It happens to me all the time. I will be sitting in an airport, or waiting in a doctor’s office, or wherever, and will strike up a conversation with someone next to me. At some point I’ll be asked, “What do you do for work?”
I have a standard 30-second elevator pitch, where I start off at first pretending to be hesitant to answer. “I don’t know, you may think this is pretty weird…” I’ll say reluctantly. “But, okay. I teach people to be psychic.” I then go on to give a brief but enthusiastic summary of remote viewing, the military involvement in its development and use, and my own work of training people how to be remote viewers. As I wrap up my short spiel, the person I am talking with will often look a little dubious, then say slowly, “Why would someone want to learn that?” Sometimes it’s said disdainfully, sometimes out of curiosity. But in either case I treat the question as an invitation to continue. What follows is an expanded version of what I usually say.
As an Army paratrooper I learned about parachutes. I learned that after the chute’s sharp opening jerk one of the most beautiful sights in the world was to look up and see that there was a full canopy over my head, lowering me softly to the ground. In the gentle silence that suddenly replaced the earsplitting racket of the helicopter I had just leapt from, it was even more beautiful to look around hundreds of feet above the tiny trees and cows and farms and looming mountains of southern Bavaria, and realize that as I floated there I was seeing the world in a way shared only by the few people who dared to do what I was doing.
Learning remote viewing is like that. Parachutes can, of course, be used for practical things. They are useful in military and commando operations and are handy for getting people to remote places to fight forest fires. They can be used to insert rescue personnel into emergency situations, or they can lower vital supplies, equipment or even space capsules safely to the Earth; and so on.
Remote viewing also has its practical uses. Among other things, it has been used in intelligence collection, crime-solving, finding missing persons, market predictions and investing, and even space exploration. Ever since I started teaching controlled remote viewing commercially, curious people often ask me variations of the question “Why learn remote viewing?” or “What good is remote viewing?” I usually begin with the practical applications I just mentioned.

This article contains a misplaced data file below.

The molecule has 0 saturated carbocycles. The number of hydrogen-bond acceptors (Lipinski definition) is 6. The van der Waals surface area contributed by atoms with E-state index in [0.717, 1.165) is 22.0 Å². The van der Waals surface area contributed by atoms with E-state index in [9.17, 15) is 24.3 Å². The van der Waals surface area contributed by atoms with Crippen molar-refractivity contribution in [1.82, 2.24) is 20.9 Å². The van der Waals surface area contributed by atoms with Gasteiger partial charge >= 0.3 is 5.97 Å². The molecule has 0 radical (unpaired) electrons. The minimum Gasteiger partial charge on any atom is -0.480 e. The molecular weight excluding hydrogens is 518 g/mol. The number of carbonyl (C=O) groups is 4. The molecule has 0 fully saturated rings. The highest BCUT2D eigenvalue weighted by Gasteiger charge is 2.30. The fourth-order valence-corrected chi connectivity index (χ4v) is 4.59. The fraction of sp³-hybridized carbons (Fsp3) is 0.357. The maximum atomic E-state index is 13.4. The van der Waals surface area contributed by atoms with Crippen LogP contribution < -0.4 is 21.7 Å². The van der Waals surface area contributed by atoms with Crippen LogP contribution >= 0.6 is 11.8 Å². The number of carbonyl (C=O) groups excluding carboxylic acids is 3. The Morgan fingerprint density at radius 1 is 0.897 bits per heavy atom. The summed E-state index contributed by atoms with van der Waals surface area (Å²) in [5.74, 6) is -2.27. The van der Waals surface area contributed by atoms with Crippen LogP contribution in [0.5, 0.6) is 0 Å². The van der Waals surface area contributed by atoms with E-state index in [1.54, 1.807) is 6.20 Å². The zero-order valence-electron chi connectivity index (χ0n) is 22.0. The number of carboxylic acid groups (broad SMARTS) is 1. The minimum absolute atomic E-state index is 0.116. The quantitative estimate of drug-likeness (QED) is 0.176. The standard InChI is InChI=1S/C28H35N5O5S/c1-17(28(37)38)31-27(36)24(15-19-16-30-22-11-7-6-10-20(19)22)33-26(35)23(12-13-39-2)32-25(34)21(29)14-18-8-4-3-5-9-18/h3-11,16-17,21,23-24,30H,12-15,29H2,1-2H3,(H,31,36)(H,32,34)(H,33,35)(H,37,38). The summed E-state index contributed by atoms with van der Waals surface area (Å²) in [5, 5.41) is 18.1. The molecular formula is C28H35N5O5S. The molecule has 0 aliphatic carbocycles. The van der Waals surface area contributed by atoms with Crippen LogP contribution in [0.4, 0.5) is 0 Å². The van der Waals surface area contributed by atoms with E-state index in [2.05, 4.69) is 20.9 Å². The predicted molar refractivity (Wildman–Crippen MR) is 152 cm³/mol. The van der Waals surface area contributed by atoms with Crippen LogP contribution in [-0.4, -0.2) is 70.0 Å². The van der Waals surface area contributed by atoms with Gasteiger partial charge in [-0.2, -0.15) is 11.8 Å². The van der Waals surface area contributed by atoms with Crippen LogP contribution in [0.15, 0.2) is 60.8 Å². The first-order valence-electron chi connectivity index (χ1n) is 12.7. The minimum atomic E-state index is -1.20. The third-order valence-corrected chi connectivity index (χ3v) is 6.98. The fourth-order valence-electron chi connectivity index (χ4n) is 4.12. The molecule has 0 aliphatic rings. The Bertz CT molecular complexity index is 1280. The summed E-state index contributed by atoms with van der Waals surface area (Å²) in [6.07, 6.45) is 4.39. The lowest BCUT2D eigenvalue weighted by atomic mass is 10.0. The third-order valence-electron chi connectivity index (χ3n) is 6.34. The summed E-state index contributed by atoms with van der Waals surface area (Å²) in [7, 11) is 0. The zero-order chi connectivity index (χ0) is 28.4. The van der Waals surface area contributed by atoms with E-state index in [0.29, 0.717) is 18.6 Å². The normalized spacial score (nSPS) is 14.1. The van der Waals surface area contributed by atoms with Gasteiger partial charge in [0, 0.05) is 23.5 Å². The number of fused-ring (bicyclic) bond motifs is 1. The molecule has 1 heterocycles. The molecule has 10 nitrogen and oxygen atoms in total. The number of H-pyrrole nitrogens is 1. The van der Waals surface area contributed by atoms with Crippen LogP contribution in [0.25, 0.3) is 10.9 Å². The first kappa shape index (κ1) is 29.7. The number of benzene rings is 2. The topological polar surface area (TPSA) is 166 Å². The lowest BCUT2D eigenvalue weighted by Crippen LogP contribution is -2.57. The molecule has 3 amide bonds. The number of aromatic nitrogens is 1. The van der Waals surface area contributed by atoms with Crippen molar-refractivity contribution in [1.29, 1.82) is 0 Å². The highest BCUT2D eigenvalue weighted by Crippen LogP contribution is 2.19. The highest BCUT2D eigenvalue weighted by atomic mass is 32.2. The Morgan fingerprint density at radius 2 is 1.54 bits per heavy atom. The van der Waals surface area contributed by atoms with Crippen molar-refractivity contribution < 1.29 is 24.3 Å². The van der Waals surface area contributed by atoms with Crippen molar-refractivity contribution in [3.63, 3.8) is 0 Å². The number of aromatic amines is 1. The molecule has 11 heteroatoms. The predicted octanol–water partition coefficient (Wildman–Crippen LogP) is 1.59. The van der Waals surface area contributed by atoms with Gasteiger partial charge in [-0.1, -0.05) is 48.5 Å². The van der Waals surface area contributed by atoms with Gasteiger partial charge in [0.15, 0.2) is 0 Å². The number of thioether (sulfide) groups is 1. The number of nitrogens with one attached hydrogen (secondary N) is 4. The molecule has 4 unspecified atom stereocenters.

But after thinking about it over the years, I add what is probably the more typical reason: Maybe people want to learn remote viewing for reasons similar to why others learn to skydive. This may seem a little surprising at first, but let’s start off by asking, “what good is skydiving?” I already cited various uses for parachuting in general. However, the vast majority of people who learn to skydive do it not for any so-called practical reason. They do it because it presents a challenge–the thrill of overcoming nature (gravity) and the natural human fears that come with it. They also skydive because it puts them in a small class of people who go beyond the ordinary, seeking an experience that teaches skill and self-mastery. And they simply glory in the experience of floating all alone, however briefly, thousands of feet above the earth. It can be scary at first, but it is always thrilling.
You could say the same about remote viewing. Like skydiving, RV has its practical applications, and many learn it to acquire skill and expertise that does indeed help them solve real-world problems and challenges. Yet the majority of people who seek training in remote viewing do so not because of how it can be used so much as the challenge it represents–learning to do something that few other people as yet know how to do; or acquiring a skill deemed impossible by mainstream society; or because it provides convincing and satisfying proof that we are, indeed, much more than our physical bodies.
Skydivers learn that it is possible to transcend the fears and perceived physical limitations that deter the average person. Remote viewers learn something analogous: That it is possible for our consciousness to transcend the boundaries space and time. Is there enough value in that to justify the work and, often, expense demanded to become proficient in this remarkable consciousness-based skill? Many people believe there is, and they have acted on that belief. Do you have what it takes to be one of them?
(Paul H. Smith is the longest serving controlled remote viewing trainer in the business, having started instructor work in the field in 1984. He and his company, Remote Viewing Instructional Services, offer a full-service remote viewing training program. Learn more at the link below.)